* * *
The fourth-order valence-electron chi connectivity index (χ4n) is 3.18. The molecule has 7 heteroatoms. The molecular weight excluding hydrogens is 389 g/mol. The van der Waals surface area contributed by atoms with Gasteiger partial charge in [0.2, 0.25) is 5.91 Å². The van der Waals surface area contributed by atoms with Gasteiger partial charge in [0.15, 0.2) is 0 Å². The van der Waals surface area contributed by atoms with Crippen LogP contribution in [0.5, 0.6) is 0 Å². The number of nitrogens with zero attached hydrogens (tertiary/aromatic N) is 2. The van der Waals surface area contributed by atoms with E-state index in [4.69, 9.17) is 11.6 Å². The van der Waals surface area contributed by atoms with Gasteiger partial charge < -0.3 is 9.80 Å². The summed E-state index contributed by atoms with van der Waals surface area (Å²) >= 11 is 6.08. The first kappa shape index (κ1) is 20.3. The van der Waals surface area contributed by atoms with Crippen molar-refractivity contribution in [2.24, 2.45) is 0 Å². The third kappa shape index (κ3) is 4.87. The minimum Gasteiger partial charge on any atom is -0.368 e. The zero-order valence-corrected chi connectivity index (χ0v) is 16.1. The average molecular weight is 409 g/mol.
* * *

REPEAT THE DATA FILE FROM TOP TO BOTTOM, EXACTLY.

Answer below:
The fourth-order valence-electron chi connectivity index (χ4n) is 3.18. The molecule has 7 heteroatoms. The molecular weight excluding hydrogens is 389 g/mol. The van der Waals surface area contributed by atoms with Gasteiger partial charge in [0.2, 0.25) is 5.91 Å². The van der Waals surface area contributed by atoms with Gasteiger partial charge in [0.15, 0.2) is 0 Å². The van der Waals surface area contributed by atoms with Crippen LogP contribution in [0.5, 0.6) is 0 Å². The number of nitrogens with zero attached hydrogens (tertiary/aromatic N) is 2. The van der Waals surface area contributed by atoms with E-state index in [4.69, 9.17) is 11.6 Å². The van der Waals surface area contributed by atoms with Gasteiger partial charge < -0.3 is 9.80 Å². The summed E-state index contributed by atoms with van der Waals surface area (Å²) >= 11 is 6.08. The first kappa shape index (κ1) is 20.3. The van der Waals surface area contributed by atoms with Crippen molar-refractivity contribution in [2.24, 2.45) is 0 Å². The third kappa shape index (κ3) is 4.87. The minimum Gasteiger partial charge on any atom is -0.368 e. The zero-order valence-corrected chi connectivity index (χ0v) is 16.1. The average molecular weight is 409 g/mol.